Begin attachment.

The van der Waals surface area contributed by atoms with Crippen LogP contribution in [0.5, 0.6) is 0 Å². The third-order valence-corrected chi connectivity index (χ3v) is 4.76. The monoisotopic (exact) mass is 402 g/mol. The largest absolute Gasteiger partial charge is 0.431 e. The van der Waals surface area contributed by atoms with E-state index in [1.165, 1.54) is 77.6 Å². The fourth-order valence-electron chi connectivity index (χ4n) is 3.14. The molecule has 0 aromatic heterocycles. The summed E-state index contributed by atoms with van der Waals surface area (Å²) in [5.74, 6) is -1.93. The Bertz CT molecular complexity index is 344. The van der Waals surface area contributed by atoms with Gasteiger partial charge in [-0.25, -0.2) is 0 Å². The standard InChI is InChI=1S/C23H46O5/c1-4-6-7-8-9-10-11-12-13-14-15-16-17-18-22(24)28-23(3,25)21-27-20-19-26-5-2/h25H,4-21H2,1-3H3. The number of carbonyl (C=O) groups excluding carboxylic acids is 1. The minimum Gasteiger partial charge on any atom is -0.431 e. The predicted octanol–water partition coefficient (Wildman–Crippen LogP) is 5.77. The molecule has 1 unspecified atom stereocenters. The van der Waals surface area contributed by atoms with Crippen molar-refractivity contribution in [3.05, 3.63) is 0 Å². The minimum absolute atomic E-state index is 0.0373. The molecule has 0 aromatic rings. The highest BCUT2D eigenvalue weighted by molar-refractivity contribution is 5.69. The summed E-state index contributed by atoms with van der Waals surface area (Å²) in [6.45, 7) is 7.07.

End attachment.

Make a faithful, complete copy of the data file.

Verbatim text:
The van der Waals surface area contributed by atoms with Crippen LogP contribution in [0.5, 0.6) is 0 Å². The third-order valence-corrected chi connectivity index (χ3v) is 4.76. The monoisotopic (exact) mass is 402 g/mol. The largest absolute Gasteiger partial charge is 0.431 e. The van der Waals surface area contributed by atoms with E-state index in [1.165, 1.54) is 77.6 Å². The fourth-order valence-electron chi connectivity index (χ4n) is 3.14. The molecule has 0 aromatic heterocycles. The summed E-state index contributed by atoms with van der Waals surface area (Å²) in [5.74, 6) is -1.93. The Bertz CT molecular complexity index is 344. The van der Waals surface area contributed by atoms with Gasteiger partial charge in [-0.25, -0.2) is 0 Å². The standard InChI is InChI=1S/C23H46O5/c1-4-6-7-8-9-10-11-12-13-14-15-16-17-18-22(24)28-23(3,25)21-27-20-19-26-5-2/h25H,4-21H2,1-3H3. The number of carbonyl (C=O) groups excluding carboxylic acids is 1. The minimum Gasteiger partial charge on any atom is -0.431 e. The predicted octanol–water partition coefficient (Wildman–Crippen LogP) is 5.77. The molecule has 1 unspecified atom stereocenters. The van der Waals surface area contributed by atoms with Crippen molar-refractivity contribution in [3.05, 3.63) is 0 Å². The minimum absolute atomic E-state index is 0.0373. The molecule has 0 aromatic rings. The highest BCUT2D eigenvalue weighted by molar-refractivity contribution is 5.69. The summed E-state index contributed by atoms with van der Waals surface area (Å²) in [6.45, 7) is 7.07.